That's why a forum such as this is so helpful- when making all important investment decision about where to buy, it's so useful to hear from the locals as well as collate the growth and yield statistics and crunch the numbers. Not all areas are equal (despite the figures) and it pays to do the walking, talking and "chin-wagging" with those necessary folk who just might help you from making an expensive mistake. Thanks to all for contributing so far to this thread.
     
  16. Jacque

    Jacque Team InvestEd

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    I certainly agree with you, Bill, though depending on timing in the market, you could be waiting for a longer period in some suburbs, simply because of the period in which you purchased. If you take Penrith as an example, (and this definitely qualifies as west) and you'd bought in 1991 and then sold 7yrs later in 1998 you would have been lucky to have made any cg at all. However, holding it for a further 3 yrs until 2001 would have rewarded you with almost double - the cycle goes around but it's all about timing and time in the market - both are important.

    The basic fundamentals (position, rental demand, type of property, condition etc) remain the same for any suburb and it's also by paying close attention to these as well that your hard research work should ideally pay off.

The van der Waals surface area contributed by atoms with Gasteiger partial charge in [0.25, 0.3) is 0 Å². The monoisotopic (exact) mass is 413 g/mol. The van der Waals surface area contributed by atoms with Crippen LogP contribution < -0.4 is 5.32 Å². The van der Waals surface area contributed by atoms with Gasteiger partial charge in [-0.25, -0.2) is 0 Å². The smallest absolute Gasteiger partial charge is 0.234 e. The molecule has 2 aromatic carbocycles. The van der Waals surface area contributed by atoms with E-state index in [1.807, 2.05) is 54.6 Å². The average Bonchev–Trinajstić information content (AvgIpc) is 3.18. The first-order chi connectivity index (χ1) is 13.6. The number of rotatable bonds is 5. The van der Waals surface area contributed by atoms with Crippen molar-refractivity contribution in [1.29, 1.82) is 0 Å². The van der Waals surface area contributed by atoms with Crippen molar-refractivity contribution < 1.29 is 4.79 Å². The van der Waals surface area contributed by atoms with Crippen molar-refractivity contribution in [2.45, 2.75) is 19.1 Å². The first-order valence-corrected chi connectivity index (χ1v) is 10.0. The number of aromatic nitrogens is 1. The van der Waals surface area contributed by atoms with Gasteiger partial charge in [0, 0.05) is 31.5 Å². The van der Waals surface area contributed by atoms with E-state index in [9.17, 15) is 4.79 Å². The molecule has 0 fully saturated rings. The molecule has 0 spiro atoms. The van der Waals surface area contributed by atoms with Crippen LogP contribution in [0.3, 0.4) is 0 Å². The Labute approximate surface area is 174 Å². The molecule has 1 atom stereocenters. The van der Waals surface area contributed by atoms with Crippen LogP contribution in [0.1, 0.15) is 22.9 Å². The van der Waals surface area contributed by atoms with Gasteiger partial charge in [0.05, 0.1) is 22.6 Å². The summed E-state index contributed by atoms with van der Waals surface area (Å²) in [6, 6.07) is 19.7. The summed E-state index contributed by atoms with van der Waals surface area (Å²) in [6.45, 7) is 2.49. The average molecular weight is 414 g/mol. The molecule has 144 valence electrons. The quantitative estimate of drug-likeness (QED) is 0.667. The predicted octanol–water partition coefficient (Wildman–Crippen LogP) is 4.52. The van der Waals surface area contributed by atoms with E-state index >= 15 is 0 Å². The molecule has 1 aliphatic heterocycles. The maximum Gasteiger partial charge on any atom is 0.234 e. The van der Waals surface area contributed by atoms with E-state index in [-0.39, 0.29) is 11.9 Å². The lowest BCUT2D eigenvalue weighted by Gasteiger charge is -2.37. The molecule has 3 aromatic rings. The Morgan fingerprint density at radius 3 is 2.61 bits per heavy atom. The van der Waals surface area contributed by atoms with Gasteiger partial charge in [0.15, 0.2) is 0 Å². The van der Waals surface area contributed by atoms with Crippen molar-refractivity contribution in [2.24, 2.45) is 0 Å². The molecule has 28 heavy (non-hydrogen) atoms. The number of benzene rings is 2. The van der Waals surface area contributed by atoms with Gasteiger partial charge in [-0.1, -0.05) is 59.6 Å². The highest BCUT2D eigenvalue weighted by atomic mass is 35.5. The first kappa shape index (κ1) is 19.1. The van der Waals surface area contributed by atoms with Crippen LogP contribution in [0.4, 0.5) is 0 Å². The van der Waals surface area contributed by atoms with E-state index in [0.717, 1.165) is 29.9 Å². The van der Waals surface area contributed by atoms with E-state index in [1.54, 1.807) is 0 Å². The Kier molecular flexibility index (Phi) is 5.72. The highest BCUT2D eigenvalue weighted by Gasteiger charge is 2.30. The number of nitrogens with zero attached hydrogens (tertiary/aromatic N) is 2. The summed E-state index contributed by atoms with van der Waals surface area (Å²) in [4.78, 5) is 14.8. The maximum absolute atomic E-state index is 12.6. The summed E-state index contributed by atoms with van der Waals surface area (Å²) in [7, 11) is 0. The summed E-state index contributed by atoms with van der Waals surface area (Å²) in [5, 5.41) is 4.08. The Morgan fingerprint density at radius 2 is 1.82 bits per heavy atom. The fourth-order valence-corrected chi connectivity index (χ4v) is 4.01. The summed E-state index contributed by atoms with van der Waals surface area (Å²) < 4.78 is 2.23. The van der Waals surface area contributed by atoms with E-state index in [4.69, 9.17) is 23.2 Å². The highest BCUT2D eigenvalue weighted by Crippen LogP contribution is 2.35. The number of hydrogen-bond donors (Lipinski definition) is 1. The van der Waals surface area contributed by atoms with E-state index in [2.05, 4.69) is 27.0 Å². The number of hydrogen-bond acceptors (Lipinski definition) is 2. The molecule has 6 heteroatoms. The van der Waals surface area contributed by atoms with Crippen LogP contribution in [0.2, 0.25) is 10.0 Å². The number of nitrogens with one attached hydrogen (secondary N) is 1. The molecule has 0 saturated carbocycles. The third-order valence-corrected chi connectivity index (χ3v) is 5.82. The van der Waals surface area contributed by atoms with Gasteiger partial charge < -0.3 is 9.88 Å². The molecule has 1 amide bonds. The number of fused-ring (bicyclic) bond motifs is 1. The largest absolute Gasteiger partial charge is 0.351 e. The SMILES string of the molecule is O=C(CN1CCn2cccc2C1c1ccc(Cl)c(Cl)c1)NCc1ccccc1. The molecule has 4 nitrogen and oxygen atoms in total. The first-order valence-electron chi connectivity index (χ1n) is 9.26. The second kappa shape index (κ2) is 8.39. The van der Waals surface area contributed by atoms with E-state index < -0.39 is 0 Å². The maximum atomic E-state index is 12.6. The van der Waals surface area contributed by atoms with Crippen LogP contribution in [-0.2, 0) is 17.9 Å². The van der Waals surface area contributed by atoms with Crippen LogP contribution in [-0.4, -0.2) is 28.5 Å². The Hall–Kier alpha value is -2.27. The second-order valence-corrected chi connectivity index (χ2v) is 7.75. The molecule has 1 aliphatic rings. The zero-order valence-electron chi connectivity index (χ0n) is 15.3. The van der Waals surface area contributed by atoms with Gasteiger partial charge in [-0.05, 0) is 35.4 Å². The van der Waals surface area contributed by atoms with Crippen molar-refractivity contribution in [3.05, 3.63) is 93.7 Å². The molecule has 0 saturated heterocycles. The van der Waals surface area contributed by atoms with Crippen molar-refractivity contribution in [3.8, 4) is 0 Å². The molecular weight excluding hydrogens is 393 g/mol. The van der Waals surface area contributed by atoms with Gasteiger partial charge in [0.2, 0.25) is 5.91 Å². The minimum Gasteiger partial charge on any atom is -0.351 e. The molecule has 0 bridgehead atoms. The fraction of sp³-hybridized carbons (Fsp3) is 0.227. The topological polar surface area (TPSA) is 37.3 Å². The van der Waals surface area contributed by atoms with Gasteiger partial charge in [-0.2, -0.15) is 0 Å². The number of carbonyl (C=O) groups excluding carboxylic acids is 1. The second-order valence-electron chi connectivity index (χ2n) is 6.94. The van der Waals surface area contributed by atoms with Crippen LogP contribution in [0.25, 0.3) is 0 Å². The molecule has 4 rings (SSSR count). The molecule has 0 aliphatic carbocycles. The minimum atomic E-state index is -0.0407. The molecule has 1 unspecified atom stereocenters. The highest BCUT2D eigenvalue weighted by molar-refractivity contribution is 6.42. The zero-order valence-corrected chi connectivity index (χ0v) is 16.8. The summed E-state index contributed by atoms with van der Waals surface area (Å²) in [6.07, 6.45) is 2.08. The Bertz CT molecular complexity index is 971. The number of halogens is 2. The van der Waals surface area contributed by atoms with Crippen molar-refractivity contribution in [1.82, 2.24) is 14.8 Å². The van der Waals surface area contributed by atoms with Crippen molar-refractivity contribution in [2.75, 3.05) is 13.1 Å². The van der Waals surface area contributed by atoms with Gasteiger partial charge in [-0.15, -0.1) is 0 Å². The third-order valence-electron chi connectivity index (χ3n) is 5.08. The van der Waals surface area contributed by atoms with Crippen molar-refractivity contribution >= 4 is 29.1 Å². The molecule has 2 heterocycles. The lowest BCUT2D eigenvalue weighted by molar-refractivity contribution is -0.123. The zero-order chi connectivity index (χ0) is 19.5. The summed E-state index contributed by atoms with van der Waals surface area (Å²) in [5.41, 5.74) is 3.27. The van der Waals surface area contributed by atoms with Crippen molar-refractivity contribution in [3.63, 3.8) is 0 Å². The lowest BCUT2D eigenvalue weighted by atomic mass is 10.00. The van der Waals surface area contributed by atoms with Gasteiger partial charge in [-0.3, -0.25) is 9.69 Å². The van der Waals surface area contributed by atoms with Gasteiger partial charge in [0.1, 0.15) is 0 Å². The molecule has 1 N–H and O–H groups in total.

17. Billv

    Billv Getting there

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    Jacque,

    Yes timing is important but property is a long term investment
    so if we buy sensibly it doesn't matter if our timing is not perfect.

    If I am able to find IP's that cost me little to hold,
    then my cash flow is not affected by much and I can wait for as long as it takes.

    However, if I bought the 1 mil $ property my cash flow would suffer
    and if I don't get the timing right, interest rates go up or if I have difficulties finding a tenant then I can easily go under...:eek:

    Cheers
    Bill
     
  18. tropic

    tropic Well-Known Member

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    I have reading this thread with interest.
    What would be people opinion here regarding the yield and capital growth of both of the scenario.
    Will the North Shore unit have a better yield and lower growth. I making an assumption simply form the fact that North shore is closer to the city and the Seven Hills has bigger land.
    I spent 4 days in Cheery Brook early this month, a nice suburb but a bit far from the city. This is if you work in the city.
     
    Last edited by a moderator: 22nd Oct, 2007